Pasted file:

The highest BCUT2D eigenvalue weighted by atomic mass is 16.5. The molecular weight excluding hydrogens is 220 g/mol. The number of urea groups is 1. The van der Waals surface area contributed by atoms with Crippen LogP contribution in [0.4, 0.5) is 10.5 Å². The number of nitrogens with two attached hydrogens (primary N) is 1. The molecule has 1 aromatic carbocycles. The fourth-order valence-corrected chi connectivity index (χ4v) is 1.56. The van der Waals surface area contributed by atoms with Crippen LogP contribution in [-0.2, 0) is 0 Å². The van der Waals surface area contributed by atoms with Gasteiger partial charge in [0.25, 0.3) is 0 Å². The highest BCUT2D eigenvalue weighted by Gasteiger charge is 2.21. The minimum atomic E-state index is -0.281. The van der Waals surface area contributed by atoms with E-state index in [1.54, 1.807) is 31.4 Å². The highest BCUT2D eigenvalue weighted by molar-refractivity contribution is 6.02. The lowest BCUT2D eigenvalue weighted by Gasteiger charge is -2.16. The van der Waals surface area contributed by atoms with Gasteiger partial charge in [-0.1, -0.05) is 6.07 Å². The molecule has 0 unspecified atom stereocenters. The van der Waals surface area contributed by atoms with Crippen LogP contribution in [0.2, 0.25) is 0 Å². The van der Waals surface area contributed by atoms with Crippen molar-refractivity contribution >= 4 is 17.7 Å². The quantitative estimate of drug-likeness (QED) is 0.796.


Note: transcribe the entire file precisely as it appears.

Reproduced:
The highest BCUT2D eigenvalue weighted by atomic mass is 16.5. The molecular weight excluding hydrogens is 220 g/mol. The number of urea groups is 1. The van der Waals surface area contributed by atoms with Crippen LogP contribution in [0.4, 0.5) is 10.5 Å². The number of nitrogens with two attached hydrogens (primary N) is 1. The molecule has 1 aromatic carbocycles. The fourth-order valence-corrected chi connectivity index (χ4v) is 1.56. The van der Waals surface area contributed by atoms with Crippen LogP contribution in [-0.2, 0) is 0 Å². The van der Waals surface area contributed by atoms with Gasteiger partial charge in [0.25, 0.3) is 0 Å². The highest BCUT2D eigenvalue weighted by Gasteiger charge is 2.21. The minimum atomic E-state index is -0.281. The van der Waals surface area contributed by atoms with E-state index in [1.54, 1.807) is 31.4 Å². The highest BCUT2D eigenvalue weighted by molar-refractivity contribution is 6.02. The lowest BCUT2D eigenvalue weighted by Gasteiger charge is -2.16. The van der Waals surface area contributed by atoms with Gasteiger partial charge in [-0.1, -0.05) is 6.07 Å². The molecule has 0 unspecified atom stereocenters. The van der Waals surface area contributed by atoms with Crippen LogP contribution in [0.2, 0.25) is 0 Å². The van der Waals surface area contributed by atoms with Crippen molar-refractivity contribution >= 4 is 17.7 Å². The quantitative estimate of drug-likeness (QED) is 0.796.